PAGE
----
Clinton Moyo, Business Reporter
CONSTRUCTION work at the estimated $3,4 million Zimbabwe Walvis Bay Dry Port in Namibia is expected to be completed in April paving the way for its operationalisation, a Cabinet Minister has said.
Transport and Infrastructural Development Minister Dr Joram Gumbo said construction activities of the dry port were nearing completion.
“The construction of the dry port is about 95 percent complete but we can’t talk much about it right now because it’s not yet ready. We will give you more information when it’s ready,” he said.
A dry port (inland port) is an inland inter-modal terminal directly connected by road or rail to a seaport and operating as a centre for the transshipment of sea cargo to inland destinations.
In 2009 the Namibian Government granted Zimbabwe 19 000 square metres of land to construct its own dry port that is expected to boost the country’s trade but due to financial constrains the project failed to take off over the years.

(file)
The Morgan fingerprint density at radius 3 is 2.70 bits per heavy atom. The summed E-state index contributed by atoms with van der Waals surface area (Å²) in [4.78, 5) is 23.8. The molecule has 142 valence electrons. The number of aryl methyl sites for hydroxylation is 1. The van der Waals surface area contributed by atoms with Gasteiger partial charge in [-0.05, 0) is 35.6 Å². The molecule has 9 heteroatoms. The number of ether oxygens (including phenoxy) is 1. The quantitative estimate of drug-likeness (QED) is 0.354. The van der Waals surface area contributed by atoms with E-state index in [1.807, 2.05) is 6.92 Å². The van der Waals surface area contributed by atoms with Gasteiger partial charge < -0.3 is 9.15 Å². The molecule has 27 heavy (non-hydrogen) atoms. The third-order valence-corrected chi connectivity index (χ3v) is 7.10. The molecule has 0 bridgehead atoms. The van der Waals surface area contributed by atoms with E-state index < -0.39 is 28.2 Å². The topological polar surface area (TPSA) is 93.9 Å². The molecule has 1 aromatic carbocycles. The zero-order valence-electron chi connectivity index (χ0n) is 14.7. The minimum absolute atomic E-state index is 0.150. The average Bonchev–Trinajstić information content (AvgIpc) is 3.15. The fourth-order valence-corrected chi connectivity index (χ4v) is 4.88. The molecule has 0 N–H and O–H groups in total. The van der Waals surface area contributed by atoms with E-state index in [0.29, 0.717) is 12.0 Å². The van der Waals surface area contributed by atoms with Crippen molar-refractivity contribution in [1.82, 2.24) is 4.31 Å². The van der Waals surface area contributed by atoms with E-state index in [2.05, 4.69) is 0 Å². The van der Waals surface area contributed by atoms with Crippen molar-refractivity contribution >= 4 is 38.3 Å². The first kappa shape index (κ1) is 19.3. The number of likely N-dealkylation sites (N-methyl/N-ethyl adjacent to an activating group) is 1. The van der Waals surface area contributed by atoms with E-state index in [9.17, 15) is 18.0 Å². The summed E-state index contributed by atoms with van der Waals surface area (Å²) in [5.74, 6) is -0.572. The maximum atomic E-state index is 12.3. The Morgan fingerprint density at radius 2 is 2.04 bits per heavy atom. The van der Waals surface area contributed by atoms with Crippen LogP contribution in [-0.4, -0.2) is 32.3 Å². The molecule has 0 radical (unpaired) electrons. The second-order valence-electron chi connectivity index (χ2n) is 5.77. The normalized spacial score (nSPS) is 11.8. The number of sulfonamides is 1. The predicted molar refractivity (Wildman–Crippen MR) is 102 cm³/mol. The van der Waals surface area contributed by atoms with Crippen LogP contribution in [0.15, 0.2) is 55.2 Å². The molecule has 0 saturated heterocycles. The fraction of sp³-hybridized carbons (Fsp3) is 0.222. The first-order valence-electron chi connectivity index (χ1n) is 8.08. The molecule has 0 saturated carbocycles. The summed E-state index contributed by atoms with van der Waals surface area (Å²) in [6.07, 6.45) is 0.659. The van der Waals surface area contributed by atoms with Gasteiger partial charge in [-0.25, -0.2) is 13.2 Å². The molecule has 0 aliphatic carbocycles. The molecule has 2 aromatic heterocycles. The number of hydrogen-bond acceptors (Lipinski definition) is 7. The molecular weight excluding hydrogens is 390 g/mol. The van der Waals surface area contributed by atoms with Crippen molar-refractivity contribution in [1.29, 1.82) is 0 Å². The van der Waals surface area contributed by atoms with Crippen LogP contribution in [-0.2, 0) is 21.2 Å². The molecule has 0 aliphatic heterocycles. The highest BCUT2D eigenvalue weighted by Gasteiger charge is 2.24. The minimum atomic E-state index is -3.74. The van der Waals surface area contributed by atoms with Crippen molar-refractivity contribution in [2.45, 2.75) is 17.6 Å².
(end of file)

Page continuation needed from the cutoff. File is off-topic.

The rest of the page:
The Government of Zimbabwe has since intervened and injected funds into the project.
Construction of the port is being done by the Road Motor Services (RMS), a subsidiary of the National Railways of Zimbabwe, in partnership with the Walvis Bay Corridor Group and the Namibian Port Authority.
RMS managing director, Mr Cosmas Mutakaya said Phase I of the project has been completed while Phase II was at an advanced stage of completion.
“Phase I is 100 percent complete and we are now working on Phase II which we are looking at completing in mid April,” he said.
Namibia’s western coast is a natural gateway for regional trade, as it offers most landlocked countries in southern Africa direct trade links with the rest of the world.
Economists have predicted that the project has a potential to open a strategic gateway to the sea for Zimbabwe because over the years trade for Zimbabwe through Walvis Bay has increased with a large percentage of commodities being transported along the corridor.
Zimbabwe’s trade volumes through the Port of Walvis Bay have grown significantly to about 2 500 tonnes per month and Walvis Bay Corridor serves as a real alternative to link Zimbabwe to Europe, North America as well as South America, official statistics have shown.
Zimbabwe had been facing challenges in making payments to the WBCG, (the company responsible for the construction of the port) and operations had to be stopped pending clearance of some outstanding fees.
However, Zimbabwe is also presented with two other choices of corridors which is the Trans-Kalahari or Trans-Caprivi corridors. The corridors both are currently road-based, but the proposed new Trans-Kalahari railway from Botswana to Namibia is likely going to be linked to Bulawayo.